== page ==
If the Prime Minister really wants some of that ‘blue sky thinking’ of which he is so fond, and for which he bizarrely relies on the utterly discredited figure of John Birt, he would do well to take the ‘up train’ to Oxford and pop into the Warden’s lodgings at New College. From the Warden, Alan Ryan, he would be sure to hear plenty of candid words. Not comforting ones, necessarily; for Ryan, a leading theorist on politics and education and an authority on John Stuart Mill, is not known for mincing his words.
‘I by and large hold the view that all governments should be shouted at,’ he says, ‘on the grounds that power is extremely corrupting.’ During the Laura Spence affair he declared, ‘In my opinion Gordon Brown is a fibber and a hypocrite and a bully. He was talking out of his backside, and that’s a bad thing for a government minister to do.’
For a bold solution to the problems of education, however, Ryan is Tony Blair’s man. (Did not Mr Blair tell us that we are ‘best’ when we are at our ‘boldest’?) He advocates an unashamedly elitist university system and the abolition of state schools, but arrives at his position from the kind of liberal and social democratic view that a Labour government ought at least to be willing to consider.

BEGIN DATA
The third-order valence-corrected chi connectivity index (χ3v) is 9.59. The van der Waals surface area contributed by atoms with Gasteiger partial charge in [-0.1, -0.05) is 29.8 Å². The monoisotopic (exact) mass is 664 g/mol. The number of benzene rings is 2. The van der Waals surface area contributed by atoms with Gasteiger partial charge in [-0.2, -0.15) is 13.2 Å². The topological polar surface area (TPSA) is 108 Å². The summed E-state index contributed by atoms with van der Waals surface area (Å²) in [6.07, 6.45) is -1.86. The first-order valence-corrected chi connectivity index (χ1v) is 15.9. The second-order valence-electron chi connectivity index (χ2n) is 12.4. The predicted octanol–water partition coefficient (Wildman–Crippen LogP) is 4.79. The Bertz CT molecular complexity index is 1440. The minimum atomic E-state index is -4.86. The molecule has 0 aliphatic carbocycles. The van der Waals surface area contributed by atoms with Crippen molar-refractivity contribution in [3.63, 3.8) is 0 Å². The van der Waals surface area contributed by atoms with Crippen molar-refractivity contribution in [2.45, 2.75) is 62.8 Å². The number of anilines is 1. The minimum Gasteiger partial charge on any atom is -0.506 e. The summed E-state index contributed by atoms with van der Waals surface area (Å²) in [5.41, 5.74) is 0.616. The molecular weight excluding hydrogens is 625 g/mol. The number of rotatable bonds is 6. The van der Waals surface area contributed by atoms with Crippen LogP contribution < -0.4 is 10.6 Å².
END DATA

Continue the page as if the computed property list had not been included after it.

Ryan identifies the failure to distinguish between the types of education offered after the enormous expansion of the universities as the problem. ‘Margaret Hodge said wasn’t it very snobbish to say that not all universities provide exactly the same education. But it’s not merely not snobbish, it’s the brutal fact about the world. An awful lot of what passes for higher education nowadays consists of nine hours of academic work per week, and then 14-week-long vacations in which the students stack shelves at Sainsbury’s.